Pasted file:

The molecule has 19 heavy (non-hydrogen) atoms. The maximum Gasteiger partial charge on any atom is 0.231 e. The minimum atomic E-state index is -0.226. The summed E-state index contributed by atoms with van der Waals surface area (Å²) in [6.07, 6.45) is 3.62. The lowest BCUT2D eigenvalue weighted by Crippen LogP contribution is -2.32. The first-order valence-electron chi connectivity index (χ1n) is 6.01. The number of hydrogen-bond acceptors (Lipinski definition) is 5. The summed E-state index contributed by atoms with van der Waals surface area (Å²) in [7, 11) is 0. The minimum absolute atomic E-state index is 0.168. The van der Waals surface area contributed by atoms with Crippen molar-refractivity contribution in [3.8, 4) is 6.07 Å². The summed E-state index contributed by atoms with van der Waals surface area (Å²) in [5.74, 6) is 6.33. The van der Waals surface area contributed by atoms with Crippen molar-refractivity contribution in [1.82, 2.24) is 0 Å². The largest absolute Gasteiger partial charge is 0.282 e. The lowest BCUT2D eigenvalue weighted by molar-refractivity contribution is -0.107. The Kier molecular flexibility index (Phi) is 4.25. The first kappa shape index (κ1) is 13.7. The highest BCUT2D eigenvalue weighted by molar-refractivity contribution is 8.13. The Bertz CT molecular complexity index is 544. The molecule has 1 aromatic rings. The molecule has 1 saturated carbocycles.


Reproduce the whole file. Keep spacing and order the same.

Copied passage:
The molecule has 19 heavy (non-hydrogen) atoms. The maximum Gasteiger partial charge on any atom is 0.231 e. The minimum atomic E-state index is -0.226. The summed E-state index contributed by atoms with van der Waals surface area (Å²) in [6.07, 6.45) is 3.62. The lowest BCUT2D eigenvalue weighted by Crippen LogP contribution is -2.32. The first-order valence-electron chi connectivity index (χ1n) is 6.01. The number of hydrogen-bond acceptors (Lipinski definition) is 5. The summed E-state index contributed by atoms with van der Waals surface area (Å²) in [7, 11) is 0. The minimum absolute atomic E-state index is 0.168. The van der Waals surface area contributed by atoms with Crippen molar-refractivity contribution in [3.8, 4) is 6.07 Å². The summed E-state index contributed by atoms with van der Waals surface area (Å²) in [5.74, 6) is 6.33. The van der Waals surface area contributed by atoms with Crippen molar-refractivity contribution in [1.82, 2.24) is 0 Å². The largest absolute Gasteiger partial charge is 0.282 e. The lowest BCUT2D eigenvalue weighted by molar-refractivity contribution is -0.107. The Kier molecular flexibility index (Phi) is 4.25. The first kappa shape index (κ1) is 13.7. The highest BCUT2D eigenvalue weighted by molar-refractivity contribution is 8.13. The Bertz CT molecular complexity index is 544. The molecule has 1 aromatic rings. The molecule has 1 saturated carbocycles.